igus has developed a sensor for its smart plastics software that calculates the remaining service life of energy chains, cables, linear guides, and plain bearings during operation. The i.cee:local sensor optimizes the life of the system, detects faults, allows them to be fixed at an early stage, and allows for maintenance to be planned in advance. This sensor can be integrated via the internet or without IoT connectivity via the local network, depending on customer requirements. Smart plastics sensors monitor abrasion, measure the pull/push force, and provide information about an imminent overload.
Learn more.


Army researchers use single laser beam to detect all types of airborne particles

Dr. Aimable Kalume, a researcher at the U.S. Army Combat Capabilities Development Command's Army Research Laboratory, conducts experiments in the lab's aerosol research laboratory. [Photo Credit: U.S. Army photo]

 

 

 

 

Using a single laser beam, Army researchers recently developed a technique capable of detecting and characterizing any type of airborne particles whether naturally occurring or those harmful and deliberately disseminated.

Scientists from the U.S. Army Combat Capabilities Development Command's Army Research Laboratory (Aberdeen Proving Ground, MD) along with collaborators from the University of Queensland, Australia, conducted the modeling and optical simulations of the design technique.

"We developed an advanced analytical technique that is capable of detecting and characterizing any type of airborne particles; naturally occurring (dust, smoke, pollen, ash, etc.) or those harmful and deliberately disseminated such as chemical and biological warfare agents," said Dr. Yong-le Pan, CCDC ARL researcher. "In this design, a single laser beam is used to capture a single particle and immobilize it -- suspended in air."

The approach provides a contactless particle manipulation and allows a rapid and precise physico-chemical characterization. The innovative aspect in this study is the use of two small parabolic mirrors, or reflectors, to shape up a hollow laser beam and create highly efficient trapping forces -- instead of using expensive microscope objectives and a complex optical setup.

In comparison with current trapping techniques, this method offers several advantages such as low cost, simplicity in design, higher efficiency, and improved robustness, Pan said. As the particle is trapped far away from any optical surface, it minimizes instrument contamination and allows integration with other laser-based analytical techniques such as Raman, fluorescence, etc.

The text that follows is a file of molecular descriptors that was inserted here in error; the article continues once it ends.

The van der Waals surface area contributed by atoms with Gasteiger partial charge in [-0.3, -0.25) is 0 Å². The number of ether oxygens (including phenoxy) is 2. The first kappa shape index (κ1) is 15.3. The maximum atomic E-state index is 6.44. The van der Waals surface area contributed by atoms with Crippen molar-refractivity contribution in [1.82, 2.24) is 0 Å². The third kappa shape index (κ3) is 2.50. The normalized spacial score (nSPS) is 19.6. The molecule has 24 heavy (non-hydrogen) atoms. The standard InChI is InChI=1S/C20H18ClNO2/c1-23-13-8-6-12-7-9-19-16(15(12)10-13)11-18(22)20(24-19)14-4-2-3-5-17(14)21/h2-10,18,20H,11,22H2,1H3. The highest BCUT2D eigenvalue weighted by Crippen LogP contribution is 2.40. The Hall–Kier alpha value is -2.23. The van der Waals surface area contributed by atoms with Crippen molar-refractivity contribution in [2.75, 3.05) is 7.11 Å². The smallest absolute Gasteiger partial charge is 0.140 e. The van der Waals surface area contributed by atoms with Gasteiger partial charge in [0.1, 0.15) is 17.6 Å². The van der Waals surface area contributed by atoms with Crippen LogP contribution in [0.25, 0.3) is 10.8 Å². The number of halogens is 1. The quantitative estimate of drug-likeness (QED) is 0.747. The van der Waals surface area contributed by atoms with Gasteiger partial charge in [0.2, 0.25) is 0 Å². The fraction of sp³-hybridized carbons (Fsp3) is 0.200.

Army researchers demonstrate trapped particles in a laser beam. [Photo Credit: U.S. Army photo]

 

 

"The ultimate goal of this study is aligned with Soldier lethality," said Dr. Aimable Kalume, CCDC ARL researcher. "By focusing on the Soldier survivability in presence of aerosol particles, especially chemical and biological warfare agents, we proposed a new technique that can help lower false positives, increase precision, and minimize human exposure and contamination."

The researchers hope to develop an instrument that is able to capture fine airborne particles, rapidly characterize them with high precision, and monitor their temporal evolution in various environmental conditions.

"While this invention can have direct application in various areas (biology, chemistry, pharmaceutical, air monitoring, and atmospheric sciences), the DOD and Department of Homeland Security are specifically interested in early warning and real-time detection and characterization of chemical/biological agents," Kalume said. "The DOD is also interested in monitoring a wide range of aerosol particles affecting the mission (reduced visibility, communication, Soldier's exposure to smoke from burn-pits or diesel exhaust, etc.)."

The proposed approach is based on the interaction with electromagnetic radiation: a single laser beam is used to trap, hold an aerosol particle, and provide information of its chemical and physical properties.

"This study aligns well with the essential research area of discovery by tackling the problem of detecting and characterizing warfare agents from a fundamental physics principle," Pan said. "After our recent successful demonstration in a laboratory setup, the next steps will focus on engineering and developing this technique into a compact and lightweight instrument that can be deployed on the battlefield."

Researchers said earlier studies leading to this improved design were conducted in collaboration with researchers from Mississippi State University, Sandia National Laboratory, and the University of Nebraska Medical Center.

Source: U.S. Army CCDC Army Research Laboratory

Published February 2020